Britain in low-key America's Cup bid

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The Independent Online

Britain will be back at the big table of the America's Cup for the next defence in New Zealand beginning in autumn next year. The last challenge was in Australia in 1986-7. As preparations for funding, personnel and the buying of boats have gathered pace in the United Kingdom, the Kiwis have confirmed that the syndicate has secured a base in the America's Cup alley which is Viaduct Basin.

Britain will be back at the big table of the America's Cup for the next defence in New Zealand beginning in autumn next year. The last challenge was in Australia in 1986-7. As preparations for funding, personnel and the buying of boats have gathered pace in the United Kingdom, the Kiwis have confirmed that the syndicate has secured a base in the America's Cup alley which is Viaduct Basin.

The challenge is expected to be as much a toe in the water as a blazing guns affair. While the Americans, Italians and Swiss have billionaire backing, the British team, which is expected to be supported by the Chernikeeff boss, Peter Harrison, may have a budget as low as £10m.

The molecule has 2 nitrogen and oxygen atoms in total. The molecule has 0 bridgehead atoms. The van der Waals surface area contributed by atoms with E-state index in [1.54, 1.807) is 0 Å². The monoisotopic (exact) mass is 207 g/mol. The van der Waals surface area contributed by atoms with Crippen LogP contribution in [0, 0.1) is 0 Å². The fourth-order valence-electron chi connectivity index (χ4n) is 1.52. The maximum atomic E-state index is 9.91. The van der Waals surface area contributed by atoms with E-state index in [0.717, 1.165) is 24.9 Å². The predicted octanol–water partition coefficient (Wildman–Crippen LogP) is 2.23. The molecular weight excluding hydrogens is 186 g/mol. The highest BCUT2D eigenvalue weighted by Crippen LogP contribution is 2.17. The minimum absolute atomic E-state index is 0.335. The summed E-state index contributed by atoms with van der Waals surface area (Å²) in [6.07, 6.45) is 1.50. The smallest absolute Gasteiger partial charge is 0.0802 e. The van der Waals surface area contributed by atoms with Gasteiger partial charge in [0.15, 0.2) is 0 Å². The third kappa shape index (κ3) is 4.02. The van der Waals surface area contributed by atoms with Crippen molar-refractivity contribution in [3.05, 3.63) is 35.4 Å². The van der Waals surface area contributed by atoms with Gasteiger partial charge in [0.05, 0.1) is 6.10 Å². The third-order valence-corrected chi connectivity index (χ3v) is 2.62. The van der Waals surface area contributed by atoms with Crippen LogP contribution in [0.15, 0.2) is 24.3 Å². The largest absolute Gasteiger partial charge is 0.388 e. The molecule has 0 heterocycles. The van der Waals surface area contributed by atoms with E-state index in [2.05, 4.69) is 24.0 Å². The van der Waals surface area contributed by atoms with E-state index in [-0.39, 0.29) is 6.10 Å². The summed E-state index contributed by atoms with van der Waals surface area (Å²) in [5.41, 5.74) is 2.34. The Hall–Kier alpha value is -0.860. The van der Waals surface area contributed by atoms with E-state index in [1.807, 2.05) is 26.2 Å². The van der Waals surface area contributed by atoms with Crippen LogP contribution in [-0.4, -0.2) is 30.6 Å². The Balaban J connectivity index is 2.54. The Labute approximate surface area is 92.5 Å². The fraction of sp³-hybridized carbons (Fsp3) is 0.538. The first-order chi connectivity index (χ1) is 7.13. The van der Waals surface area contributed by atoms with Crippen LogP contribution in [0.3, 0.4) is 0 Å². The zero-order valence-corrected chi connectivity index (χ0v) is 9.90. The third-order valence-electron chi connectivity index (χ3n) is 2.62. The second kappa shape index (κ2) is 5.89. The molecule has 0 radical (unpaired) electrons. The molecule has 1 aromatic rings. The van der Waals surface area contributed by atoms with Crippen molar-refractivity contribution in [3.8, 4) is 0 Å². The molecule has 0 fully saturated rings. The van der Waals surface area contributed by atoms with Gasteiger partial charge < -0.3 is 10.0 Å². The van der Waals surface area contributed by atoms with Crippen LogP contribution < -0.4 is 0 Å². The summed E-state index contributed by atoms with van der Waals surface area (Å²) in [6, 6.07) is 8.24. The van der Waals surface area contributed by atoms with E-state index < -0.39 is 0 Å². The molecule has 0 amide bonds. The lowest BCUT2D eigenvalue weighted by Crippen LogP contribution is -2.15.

The group has tried to keep things under wraps as an organisation is put in place. This will include both management and a design team. But up-to-date boats have been bought from the Japanese after the Nippon Challenge syndicate announced it was pulling out. And Ian Walker, the double Olympic silver medallist, who is expected to be skipper, will have the Kiwi David Barnes alongside to train a crew that will have a strong accent on youth.

* The Vendée Globe race leader, Michel Desjoyeaux, held a 650-mile advantage to ease the pain of choppier seas in the Atlantic yesterday. Britain's Ellen MacArthur, in second place, reported that she had been catching up on a lot of lost sleep. Behind her, Marc Thiercelin still has a 180-mile gap to make up in third place.

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